fuse with (something)

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fuse with (something)

1. To connect or bond two things. In this usage, a noun or pronoun is used between "fuse" and "with." She used a soldering gun to fuse the metal part to the pipe.
2. To connect or bond with something else. Here, look at the X-ray—you need to get a cast so that this part of the bone fuses with that one.
See also: fuse
Farlex Dictionary of Idioms. © 2015 Farlex, Inc, all rights reserved.

fuse something with something

to bond something together with something. You have to fuse the upper layer to the lower layer with heat. He used heat and pressure to fuse the patch with the soft rubber of the raft.
See also: fuse

fuse with something

to bond with something. The metal has fused with the glass coating on the tank. I didn't know that metal could fuse with glass.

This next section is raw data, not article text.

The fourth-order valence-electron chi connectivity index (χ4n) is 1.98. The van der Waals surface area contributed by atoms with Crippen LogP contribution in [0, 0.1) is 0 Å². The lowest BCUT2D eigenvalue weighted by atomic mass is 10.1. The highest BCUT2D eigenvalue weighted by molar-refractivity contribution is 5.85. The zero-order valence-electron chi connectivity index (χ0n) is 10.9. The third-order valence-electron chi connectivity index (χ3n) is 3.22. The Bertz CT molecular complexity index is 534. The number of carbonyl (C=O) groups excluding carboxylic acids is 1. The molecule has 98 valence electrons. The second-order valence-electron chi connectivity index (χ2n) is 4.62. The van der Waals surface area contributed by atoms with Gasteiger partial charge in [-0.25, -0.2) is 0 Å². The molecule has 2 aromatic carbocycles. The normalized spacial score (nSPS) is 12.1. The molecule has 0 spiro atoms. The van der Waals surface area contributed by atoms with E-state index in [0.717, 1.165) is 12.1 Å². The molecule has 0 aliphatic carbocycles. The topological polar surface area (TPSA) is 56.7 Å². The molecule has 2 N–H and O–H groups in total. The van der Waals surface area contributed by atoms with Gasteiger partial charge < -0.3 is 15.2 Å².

See also: fuse
McGraw-Hill Dictionary of American Idioms and Phrasal Verbs. © 2002 by The McGraw-Hill Companies, Inc.
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References in periodicals archive ?
In a recent column, you wrote about the risks of replacing 20-amp fuses with 30-amp fuses in old fuse boxes.
For example, if two fuses with an [I.sup.2]t = 3.5[A.sup.2]s are used in parallel, the effective [I.sup.2]t will be 3.5[A.sup.2]s x [2.sup.2] = 14[A.sup.2]s.
The common solution for providing protection at higher current levels is to use two fuses with equal current ratings in parallel.
* The DC resistance of a fuse generally has a 15 percent tolerance; therefore, in the worst case, the DC resistances of two randomly chosen fuses with the same current rating and from the same manufacturer could differ up to 35 percent (1.15 Rdc/0.85 Rdc = 1.35, i.e.
The Cooper Bussman 0603FA Chip [TM] fuse series from Cooper Electronic Technologies overcurrent protection group features fast-acting and reliable fuses with a 0603/1608 footprint.